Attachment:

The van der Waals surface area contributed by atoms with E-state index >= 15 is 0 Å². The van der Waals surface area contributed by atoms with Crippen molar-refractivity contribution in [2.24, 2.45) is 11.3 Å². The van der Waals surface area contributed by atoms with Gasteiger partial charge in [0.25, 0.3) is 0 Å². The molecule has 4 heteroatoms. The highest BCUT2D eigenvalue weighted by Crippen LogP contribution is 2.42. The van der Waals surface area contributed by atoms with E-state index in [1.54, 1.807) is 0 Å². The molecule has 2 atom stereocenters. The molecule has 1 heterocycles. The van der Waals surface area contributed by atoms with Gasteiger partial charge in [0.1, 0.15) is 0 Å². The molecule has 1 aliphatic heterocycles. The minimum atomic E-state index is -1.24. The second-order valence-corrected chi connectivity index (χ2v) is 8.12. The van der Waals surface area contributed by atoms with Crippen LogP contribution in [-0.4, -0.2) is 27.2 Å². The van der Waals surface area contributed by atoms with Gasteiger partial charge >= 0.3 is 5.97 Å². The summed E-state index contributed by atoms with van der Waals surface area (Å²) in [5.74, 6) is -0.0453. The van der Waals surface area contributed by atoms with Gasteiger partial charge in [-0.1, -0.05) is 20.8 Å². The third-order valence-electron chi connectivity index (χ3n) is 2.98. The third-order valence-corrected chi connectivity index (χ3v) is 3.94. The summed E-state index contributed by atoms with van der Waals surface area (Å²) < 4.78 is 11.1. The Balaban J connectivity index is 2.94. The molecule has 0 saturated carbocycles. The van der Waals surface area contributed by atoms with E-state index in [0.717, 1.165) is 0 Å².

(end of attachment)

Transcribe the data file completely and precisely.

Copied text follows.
The van der Waals surface area contributed by atoms with E-state index >= 15 is 0 Å². The van der Waals surface area contributed by atoms with Crippen molar-refractivity contribution in [2.24, 2.45) is 11.3 Å². The van der Waals surface area contributed by atoms with Gasteiger partial charge in [0.25, 0.3) is 0 Å². The molecule has 4 heteroatoms. The highest BCUT2D eigenvalue weighted by Crippen LogP contribution is 2.42. The van der Waals surface area contributed by atoms with E-state index in [1.54, 1.807) is 0 Å². The molecule has 2 atom stereocenters. The molecule has 1 heterocycles. The van der Waals surface area contributed by atoms with Gasteiger partial charge in [0.1, 0.15) is 0 Å². The molecule has 1 aliphatic heterocycles. The minimum atomic E-state index is -1.24. The second-order valence-corrected chi connectivity index (χ2v) is 8.12. The van der Waals surface area contributed by atoms with Crippen LogP contribution in [-0.4, -0.2) is 27.2 Å². The van der Waals surface area contributed by atoms with Gasteiger partial charge >= 0.3 is 5.97 Å². The summed E-state index contributed by atoms with van der Waals surface area (Å²) in [5.74, 6) is -0.0453. The van der Waals surface area contributed by atoms with Gasteiger partial charge in [-0.1, -0.05) is 20.8 Å². The third-order valence-electron chi connectivity index (χ3n) is 2.98. The third-order valence-corrected chi connectivity index (χ3v) is 3.94. The summed E-state index contributed by atoms with van der Waals surface area (Å²) < 4.78 is 11.1. The Balaban J connectivity index is 2.94. The molecule has 0 saturated carbocycles. The van der Waals surface area contributed by atoms with E-state index in [0.717, 1.165) is 0 Å².